From: Iowan in MD/DC
He was referring to cases in general, not mortality.
Ah - a mid-April peak on number of new cases roughly tracks with everything else I've seen.
Looking at this again, the irrationality of the numbers we're getting from the media and the experts seems apparent.
Most of them are estimating infection rates of 50% to 70% in the US. That means about 170,000,000 to 238,000,000 should be infected. Using the "standard" (nearly universally accepted) mortality rate of 1% yields and expected death toll of 1,750,000 to 2,380,000.
Since those totals are 10x or more what the experts are now floating, there's something wrong. Either the 50% to 70% is way off or the mortality rate is way off. If it's the latter, and if Dr. Fauci is right at 100k to 200k mortality, that means the mortality rate is something like 0.1% or less, which is the same or less than seasonal flu.
So if it isn't the mortality rate that's off, its the infection rate. Instead of 50% or 70% of the nation being infected it would be more like 5%! (5% of 340,000,000 x 1% yields 170k, a figure within Dr. Fauci's range).
Or it could be that both numbers are off considerably.
Not matter what, the numbers don't add up. They never add up. The media and the experts are so focused on working with numbers that they torture them and don't realize the outcomes contradict each other. Either we're going to have a lot less infected than they're predicting or the mortality rate is going to be much less than 1%....or both. My bet is the latter.
I think part of this is that the mortality rate is only among symptomatic cases. I don't think the 50% to 70% exposure/infection rate when this is all over (months/years from now) is at all unlikely or unreasonable if the R0 (number of people it spreads to for each infected person) on this is in the 2.5 - 3.1 range (the flu is usually around 1.3 or so). Right now, social distancing and quarantine measures will depress that R0, but unless we're able to quarantine and eradicate every instance of the virus, it's going to spread among the general population eventually.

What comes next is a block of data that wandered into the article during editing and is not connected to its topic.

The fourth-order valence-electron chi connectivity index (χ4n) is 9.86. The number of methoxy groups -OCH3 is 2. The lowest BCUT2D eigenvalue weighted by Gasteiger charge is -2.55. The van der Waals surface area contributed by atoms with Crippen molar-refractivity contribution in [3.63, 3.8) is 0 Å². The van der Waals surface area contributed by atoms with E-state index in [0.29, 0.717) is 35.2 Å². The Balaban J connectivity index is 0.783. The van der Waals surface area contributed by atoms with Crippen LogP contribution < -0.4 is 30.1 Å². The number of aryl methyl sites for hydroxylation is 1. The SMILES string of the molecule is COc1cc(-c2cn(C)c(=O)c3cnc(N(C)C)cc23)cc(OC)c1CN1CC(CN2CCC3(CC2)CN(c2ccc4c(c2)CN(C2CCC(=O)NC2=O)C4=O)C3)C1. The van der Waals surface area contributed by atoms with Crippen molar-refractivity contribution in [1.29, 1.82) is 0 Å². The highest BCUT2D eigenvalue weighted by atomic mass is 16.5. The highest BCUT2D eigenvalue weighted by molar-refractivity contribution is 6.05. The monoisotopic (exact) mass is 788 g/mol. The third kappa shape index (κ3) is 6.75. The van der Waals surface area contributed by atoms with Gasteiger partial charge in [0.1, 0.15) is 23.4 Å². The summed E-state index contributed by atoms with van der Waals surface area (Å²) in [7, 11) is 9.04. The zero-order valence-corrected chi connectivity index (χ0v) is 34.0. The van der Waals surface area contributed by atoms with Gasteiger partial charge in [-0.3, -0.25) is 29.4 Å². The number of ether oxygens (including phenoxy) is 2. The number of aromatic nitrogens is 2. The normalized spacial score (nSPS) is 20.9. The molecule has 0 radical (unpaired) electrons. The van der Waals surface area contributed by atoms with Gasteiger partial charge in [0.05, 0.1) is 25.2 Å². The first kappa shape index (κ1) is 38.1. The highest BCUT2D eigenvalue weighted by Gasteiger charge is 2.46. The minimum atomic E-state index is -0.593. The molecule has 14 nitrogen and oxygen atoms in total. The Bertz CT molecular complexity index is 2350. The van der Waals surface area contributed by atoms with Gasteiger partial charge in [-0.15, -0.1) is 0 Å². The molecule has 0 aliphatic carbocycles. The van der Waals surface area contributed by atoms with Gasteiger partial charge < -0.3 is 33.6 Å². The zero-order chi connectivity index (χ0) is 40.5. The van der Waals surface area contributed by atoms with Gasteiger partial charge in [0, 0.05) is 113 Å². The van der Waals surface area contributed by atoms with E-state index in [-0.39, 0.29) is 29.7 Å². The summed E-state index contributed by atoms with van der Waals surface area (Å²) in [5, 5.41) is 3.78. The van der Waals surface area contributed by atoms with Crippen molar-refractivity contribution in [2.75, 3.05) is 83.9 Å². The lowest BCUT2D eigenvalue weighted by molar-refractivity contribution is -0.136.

Given that there are widespread reports of asymptomatic cases (which may not be contagious) as well as cases with very mild symptoms that would be indistinguishable from a common cold, it's easy to see how the eventual overall infection rate could be half or more of the population.
For all I know, I could have it right now but be asymptomatic and I would never know. And if my partner were also to be asymptomatic, nobody would ever know. Unless/until we got tested for antibodies.
FWIW, it looks like Italy is going to reach their death rate peak in about a week.
Last year, I re-read Stephen King's The Stand. It's a terrific novel about a bio-weapon escape that kills most of humanity. The few survivors begin having dreams.
Last week, there were reports in the news of people having dreams! Zoiks, thinks I!
Anyhow, The Stand is a great read but might be too rattling right now.
THere was also a miniseries starring Molly Ringwald and Gary Sinese. I don't know if it is any good, as I've never seen it. But it's apparently available on YouTube, here: https://www.youtube.com/watch?v=0e64sPHWnsY
I might watch it, but I definitely won't encourage my wife to.
One of my favorites. Although I did not care for the miniseries all that much. Flagg was great, and Sinise was alright, but I didn't feel like it really captured the energy of the novel all that well.
When this first started happening about a month or two ago, I jokingly told my board that everybody should read it while they were isolating themselves.
It's doubtful that I'll have time tomorrow during work hours (and after that I'm going outside), but if we can agree on a source to use (Johns Hopkins?), I can put these into Excel for daily visualization.
This source, as well as these below, have been my daily stalwarts:
covidtracking.com/data/ (which has the state by state data in 'data as a spreadsheet') and
worldometers.info/coronavirus/#countries (for the global picture)